The Swiss group Barry Callebaut pushes back the deadlines for “sustainable chocolate”

    Employees of Barry Callebaut in Wieze (Belgium), near Brussels, on June 30, 2022.

    On his plantation, located in Zeredougou, in the department of Tiassalé, in the heart of the Ivorian cocoa production zone, Noël N’Dri Yao launches the small harvest. The pods are still hanging on the trunks of the trees, but he is ready to lift the veil on his accounts. Three years ago, he chose to join the Scapen cooperative, created in 2015. It delivers its beans to the world leader in cocoa, the Swiss group Barry Callebaut, and benefits from a support program.

    episode 1 Article reserved for our subscribers In Côte d’Ivoire, the cocoa sector is moving up a gear

    I have help with pruning and treating the trees against fungi and insects. For the big season, I went from producing five to seven 60-kilo bags “says Noël N’Dri Yao. In 2023, he claims to receive 900 CFA francs (1.37 euros) per kilo, the official price set by the Café Cacao Council, the state body responsible for regulating the sector. The cooperative pays him an annual cocoa “sustainability” bonus of 12,000 CFA francs, or about 18 euros.

    Added to this is the payment of 544 CFA francs per year and per tree, excluding cocoa trees, planted on his plot as part of an agroforestry project led by Barry Callebaut. With a maximum, in the long term, of 70 trees. Even if I earn more by being in the cooperative, cocoa does not allow me to live. It’s the palm tree that earns me the most concludes Noël N’Dri Yao, who owns 2 hectares of oil palm trees in addition to his nearly 2 hectares of cocoa trees.

    At the start of the chain, the Ivorian farmer continues to suffer from too low a purchase price for cocoa. Especially since the cost of fertilizers, which he has to pay out of his own money, has increased sharply. A harsh reality that does not escape the giants of the food industry present in the lucrative chocolate market. They are just as confronted with the thorny questions of child labor or deforestation.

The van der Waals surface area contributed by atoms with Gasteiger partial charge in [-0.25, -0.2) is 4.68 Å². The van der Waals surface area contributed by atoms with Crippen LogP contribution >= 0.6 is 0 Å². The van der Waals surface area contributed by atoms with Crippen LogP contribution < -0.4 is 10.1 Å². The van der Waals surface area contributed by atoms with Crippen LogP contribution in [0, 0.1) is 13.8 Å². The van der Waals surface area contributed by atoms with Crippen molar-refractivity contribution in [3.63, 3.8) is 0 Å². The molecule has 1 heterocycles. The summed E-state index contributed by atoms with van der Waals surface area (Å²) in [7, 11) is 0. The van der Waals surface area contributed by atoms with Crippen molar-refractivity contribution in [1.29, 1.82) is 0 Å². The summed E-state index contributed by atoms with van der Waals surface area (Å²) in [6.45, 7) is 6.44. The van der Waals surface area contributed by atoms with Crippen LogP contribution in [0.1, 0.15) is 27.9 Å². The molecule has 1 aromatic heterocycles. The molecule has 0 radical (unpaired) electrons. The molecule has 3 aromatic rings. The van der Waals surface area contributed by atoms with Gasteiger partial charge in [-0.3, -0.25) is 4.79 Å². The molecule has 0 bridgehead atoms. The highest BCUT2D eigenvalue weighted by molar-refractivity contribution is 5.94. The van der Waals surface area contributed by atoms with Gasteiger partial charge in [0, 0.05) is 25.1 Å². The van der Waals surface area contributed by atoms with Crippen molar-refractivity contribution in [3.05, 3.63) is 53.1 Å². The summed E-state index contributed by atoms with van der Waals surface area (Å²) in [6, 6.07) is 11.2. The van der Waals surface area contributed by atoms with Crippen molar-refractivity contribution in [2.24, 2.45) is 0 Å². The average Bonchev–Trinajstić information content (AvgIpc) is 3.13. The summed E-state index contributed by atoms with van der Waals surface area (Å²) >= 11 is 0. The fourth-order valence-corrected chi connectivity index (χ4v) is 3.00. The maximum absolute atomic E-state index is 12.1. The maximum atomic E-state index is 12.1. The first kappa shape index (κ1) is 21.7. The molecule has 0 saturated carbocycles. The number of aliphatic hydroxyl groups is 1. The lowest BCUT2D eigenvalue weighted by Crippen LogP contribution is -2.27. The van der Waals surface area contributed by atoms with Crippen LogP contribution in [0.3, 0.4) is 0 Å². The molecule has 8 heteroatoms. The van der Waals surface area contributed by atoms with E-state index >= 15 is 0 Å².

“Favoring action over training”

    In this context, Barry Callebaut, a supplier to the big names in the industry (Mondelez, Nestlé, Hershey’s, Lindt, Ferrero, etc.), has also decided to push back the deadlines for its “sustainable chocolate”. On Wednesday May 10, it announced the revision of the objectives of its “Forever Chocolate” program, launched in 2016 and whose results were expected in 2025.

    This plan, presented by Antoine de Saint-Affrique, current boss of Danone, who then headed Barry Callebaut, was, it is true, very ambitious. It pledged to lift 500,000 cocoa farmers out of poverty, eradicate child labor, be carbon neutral, have a positive role in the forest and ensure that 100% of its products and ingredients would be sustainable. All this by 2025. No assessment will be made on this date, since the company has chosen to modify its reference system, aware of the impossibility of achieving all the goals set. However, it provides a snapshot of the current situation.

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